5. Kingbathmat: Overcoming the Monster. This band has been very prolific lately, releasing Truth Button and Overcoming the Monster in a matter of months. OTM is a fantastic set of songs about the different “monsters” we all encounter in our day to day lives. Most impressive of all, Kingbathmat have developed a truly unique sound that is accessible yet new. I can’t wait to hear the next iteration of it. Best track: “Kubrick Moon” -
4. Sound Of Contact: Dimensionaut. I’m sure SoC’s vocalist and drummer Simon Collins is tired of comparisons to Genesis (he’s Phil’s son), but that is what first strikes the hearer of this outstanding album. Fortunately, repeated listening reveals SoC’s extraordinary talent in their own right. The songs themselves are perfectly constructed gems, and the production is top-notch. The band moves effortlessly from straight pop (“Not Coming Down”) to the most complex prog epic (“Mobius Strip”). Best track: “Pale Blue Dot” -
3. Days Between Stations: In Extremis. I’ve already written a full review of this immensely rewarding album in an earlier Progarchy post. Suffice it to say that this is already a classic. And Sepand Samzadeh is one of the nicest guys in the prog world! Best track: “Eggshell Man” -
2. Sanguine Hum: The Weight of the World. If XTC and Jellyfish had a child, Sanguine Hum might be it (with Frank Zappa for a godfather). This album is simply a delight to listen to, from start to finish. It’s one that reveals new details, regardless of how many times you hear it. Their secret weapon is Andrew Booker on drums. Reminiscent of Stewart Copeland’s work with The Police, Booker has a light and inventive touch that often becomes the lead instrument. The entire band generates an organic sound that is seductive and playful. Best track: “The Weight of the World” -
Album of the Year
1. Haken: The Mountain. Until a couple of months ago, I had never heard a note by this band. Fast forward to now, and there hasn’t been a 48-hour period when I haven’t listened to this album, in its entirety, at least once. An extraordinary meditation on the importance of never giving up on overcoming obstacles, The Mountain is a deeply moving work. Musically, it is progressive metal in the same vein as Dream Theater, Devin Townsend, and even Rush. Every single song is indispensable, but if I had to pick one, it would be “Pareidolia” -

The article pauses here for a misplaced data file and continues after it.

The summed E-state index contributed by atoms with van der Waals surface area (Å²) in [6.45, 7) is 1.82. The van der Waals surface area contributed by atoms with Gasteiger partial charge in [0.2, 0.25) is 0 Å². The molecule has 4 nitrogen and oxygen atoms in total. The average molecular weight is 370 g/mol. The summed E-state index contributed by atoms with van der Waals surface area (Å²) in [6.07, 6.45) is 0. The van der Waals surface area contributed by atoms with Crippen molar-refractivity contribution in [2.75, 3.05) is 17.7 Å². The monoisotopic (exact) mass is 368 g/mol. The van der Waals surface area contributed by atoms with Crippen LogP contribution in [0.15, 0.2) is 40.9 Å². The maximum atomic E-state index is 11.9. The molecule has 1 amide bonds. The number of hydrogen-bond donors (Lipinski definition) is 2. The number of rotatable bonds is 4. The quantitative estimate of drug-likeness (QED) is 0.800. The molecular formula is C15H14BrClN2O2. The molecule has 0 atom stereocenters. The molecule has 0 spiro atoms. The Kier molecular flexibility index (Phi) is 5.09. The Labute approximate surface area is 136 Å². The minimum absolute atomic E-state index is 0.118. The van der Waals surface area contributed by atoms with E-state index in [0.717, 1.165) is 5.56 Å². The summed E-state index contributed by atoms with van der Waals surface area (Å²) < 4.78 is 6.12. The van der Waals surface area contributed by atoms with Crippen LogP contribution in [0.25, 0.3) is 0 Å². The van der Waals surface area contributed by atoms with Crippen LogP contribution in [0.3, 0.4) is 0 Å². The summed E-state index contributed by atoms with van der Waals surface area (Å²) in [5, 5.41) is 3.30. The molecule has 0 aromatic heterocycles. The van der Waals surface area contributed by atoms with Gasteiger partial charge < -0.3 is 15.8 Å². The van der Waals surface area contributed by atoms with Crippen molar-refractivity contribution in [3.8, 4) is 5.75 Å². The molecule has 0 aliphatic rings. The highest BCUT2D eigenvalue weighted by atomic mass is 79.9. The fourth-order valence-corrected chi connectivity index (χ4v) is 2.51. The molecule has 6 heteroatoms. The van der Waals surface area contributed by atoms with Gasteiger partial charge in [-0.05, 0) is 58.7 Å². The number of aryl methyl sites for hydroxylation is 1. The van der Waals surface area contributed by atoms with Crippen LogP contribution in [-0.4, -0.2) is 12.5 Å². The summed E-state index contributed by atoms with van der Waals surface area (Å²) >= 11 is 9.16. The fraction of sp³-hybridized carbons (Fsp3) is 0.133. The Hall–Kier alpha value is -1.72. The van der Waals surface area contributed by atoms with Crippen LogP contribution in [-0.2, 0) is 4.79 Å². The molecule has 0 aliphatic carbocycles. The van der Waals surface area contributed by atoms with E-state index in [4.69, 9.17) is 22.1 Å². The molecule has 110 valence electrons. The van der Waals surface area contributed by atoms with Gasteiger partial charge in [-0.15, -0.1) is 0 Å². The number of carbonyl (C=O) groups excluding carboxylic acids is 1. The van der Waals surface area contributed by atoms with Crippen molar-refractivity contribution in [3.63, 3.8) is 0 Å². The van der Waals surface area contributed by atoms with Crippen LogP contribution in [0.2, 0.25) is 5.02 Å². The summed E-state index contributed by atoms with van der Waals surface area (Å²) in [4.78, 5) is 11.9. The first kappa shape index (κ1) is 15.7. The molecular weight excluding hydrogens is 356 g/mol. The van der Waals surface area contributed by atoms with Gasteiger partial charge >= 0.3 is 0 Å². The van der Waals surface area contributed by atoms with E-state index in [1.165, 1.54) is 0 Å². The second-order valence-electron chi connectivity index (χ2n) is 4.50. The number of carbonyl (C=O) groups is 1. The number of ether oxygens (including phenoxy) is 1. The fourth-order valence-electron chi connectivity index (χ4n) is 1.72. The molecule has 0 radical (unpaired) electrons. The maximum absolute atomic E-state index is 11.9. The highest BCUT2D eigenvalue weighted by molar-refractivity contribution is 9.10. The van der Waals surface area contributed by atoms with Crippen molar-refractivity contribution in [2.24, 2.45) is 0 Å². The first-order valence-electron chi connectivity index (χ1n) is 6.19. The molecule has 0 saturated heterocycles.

Well, reader, thanks for hanging in there to the bitter end. I hope I’ve affirmed some of your own opinions and perhaps piqued some interest in an artist or two you’re not aware of yet. Here’s hoping 2014 is as good as 2013!
To paraphrase Wikipedia…a “perfect storm” is a term that can be described as a confluence of different related phenomena that combine to create what can be referred to as the “perfect situation” to generate an event (its first use was allegedly to describe a ‘perfect storm’ of applause).
And yes, things came together pretty nicely on Thursday night.
I have to admit I was a reluctant attendee, not because I don’t like Riverside, far from it. Unfortunately I had undergone a seriously bad day at work, leading to the cancellation of my holiday booked for the next day I also had a dose of ‘man-flu’. So I didn’t feel that inclined to trudge for an hour plus up to Islington; drink gratuitously (polish vodka maybe?) and get home well after midnight.